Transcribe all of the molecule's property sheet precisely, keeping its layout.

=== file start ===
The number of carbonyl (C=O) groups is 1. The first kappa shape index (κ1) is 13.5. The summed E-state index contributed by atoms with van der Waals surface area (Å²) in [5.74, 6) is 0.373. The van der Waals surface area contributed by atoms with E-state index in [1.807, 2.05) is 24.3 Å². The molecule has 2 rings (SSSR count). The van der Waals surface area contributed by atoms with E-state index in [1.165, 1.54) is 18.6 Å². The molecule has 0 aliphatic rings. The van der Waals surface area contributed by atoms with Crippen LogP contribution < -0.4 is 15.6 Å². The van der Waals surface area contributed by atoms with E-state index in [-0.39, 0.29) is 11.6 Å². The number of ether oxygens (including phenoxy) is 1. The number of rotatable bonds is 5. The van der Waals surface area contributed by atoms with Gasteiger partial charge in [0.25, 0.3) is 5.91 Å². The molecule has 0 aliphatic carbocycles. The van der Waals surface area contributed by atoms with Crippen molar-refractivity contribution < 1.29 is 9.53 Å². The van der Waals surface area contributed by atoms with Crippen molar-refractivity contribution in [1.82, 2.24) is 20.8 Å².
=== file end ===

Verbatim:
The number of carbonyl (C=O) groups is 1. The first kappa shape index (κ1) is 13.5. The summed E-state index contributed by atoms with van der Waals surface area (Å²) in [5.74, 6) is 0.373. The van der Waals surface area contributed by atoms with E-state index in [1.807, 2.05) is 24.3 Å². The molecule has 2 rings (SSSR count). The van der Waals surface area contributed by atoms with E-state index in [1.165, 1.54) is 18.6 Å². The molecule has 0 aliphatic rings. The van der Waals surface area contributed by atoms with Crippen LogP contribution < -0.4 is 15.6 Å². The van der Waals surface area contributed by atoms with E-state index in [-0.39, 0.29) is 11.6 Å². The number of ether oxygens (including phenoxy) is 1. The number of rotatable bonds is 5. The van der Waals surface area contributed by atoms with Gasteiger partial charge in [0.25, 0.3) is 5.91 Å². The molecule has 0 aliphatic carbocycles. The van der Waals surface area contributed by atoms with Crippen molar-refractivity contribution < 1.29 is 9.53 Å². The van der Waals surface area contributed by atoms with Crippen molar-refractivity contribution in [1.82, 2.24) is 20.8 Å².